Labour market effects of digital matching platforms
Experimental evidence from sub-Saharan Africa
Can digital labour market platforms reduce search frictions in either formal or informal labour markets? We study this question using a randomized experiment embedded in a tracer study of the work transitions of graduates from technical and vocational colleges in Mozambique.
We implement an encouragement design, inviting graduates by SMS to join one of two local digital platforms: Biscate, a site to find freelancers for informal manual tasks; and Emprego, a conventional formal jobs website.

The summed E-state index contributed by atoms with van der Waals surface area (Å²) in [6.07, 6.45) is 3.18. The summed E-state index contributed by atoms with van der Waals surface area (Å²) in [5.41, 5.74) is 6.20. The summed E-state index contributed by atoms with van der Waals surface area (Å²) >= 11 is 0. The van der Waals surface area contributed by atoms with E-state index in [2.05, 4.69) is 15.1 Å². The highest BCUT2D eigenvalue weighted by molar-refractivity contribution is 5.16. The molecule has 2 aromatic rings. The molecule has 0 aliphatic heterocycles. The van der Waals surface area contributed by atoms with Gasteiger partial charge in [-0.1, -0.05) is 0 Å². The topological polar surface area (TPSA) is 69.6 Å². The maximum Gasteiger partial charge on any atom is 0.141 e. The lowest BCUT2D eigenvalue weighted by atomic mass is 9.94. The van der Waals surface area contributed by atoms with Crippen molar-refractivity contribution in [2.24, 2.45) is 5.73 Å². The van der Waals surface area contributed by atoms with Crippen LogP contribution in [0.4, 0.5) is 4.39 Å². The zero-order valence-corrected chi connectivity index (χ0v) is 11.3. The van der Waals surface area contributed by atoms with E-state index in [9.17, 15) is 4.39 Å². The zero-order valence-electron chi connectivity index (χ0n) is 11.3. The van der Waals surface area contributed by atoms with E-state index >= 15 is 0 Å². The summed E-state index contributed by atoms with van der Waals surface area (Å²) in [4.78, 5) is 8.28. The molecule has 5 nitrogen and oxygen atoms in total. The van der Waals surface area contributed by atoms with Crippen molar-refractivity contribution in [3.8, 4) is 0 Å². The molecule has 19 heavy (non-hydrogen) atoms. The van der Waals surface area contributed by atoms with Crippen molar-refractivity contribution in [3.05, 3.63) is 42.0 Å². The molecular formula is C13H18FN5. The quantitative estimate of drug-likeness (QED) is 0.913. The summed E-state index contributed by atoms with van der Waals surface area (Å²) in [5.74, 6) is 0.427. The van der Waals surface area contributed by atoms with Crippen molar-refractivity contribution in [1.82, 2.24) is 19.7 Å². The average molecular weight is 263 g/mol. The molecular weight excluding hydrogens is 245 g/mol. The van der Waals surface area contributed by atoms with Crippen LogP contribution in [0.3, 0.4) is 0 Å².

In contrast to positive estimates of the contribution of both platforms to job outcomes from naïve (per-treatment) estimates, both intent-to-treat and complier average treatment effects are consistently zero in the full sample, while the impact on life satisfaction is negative.
However, use of the informal jobs platform leads to better work outcomes for women, especially those with manual qualifications, for whom earnings rise by over 50 per cent.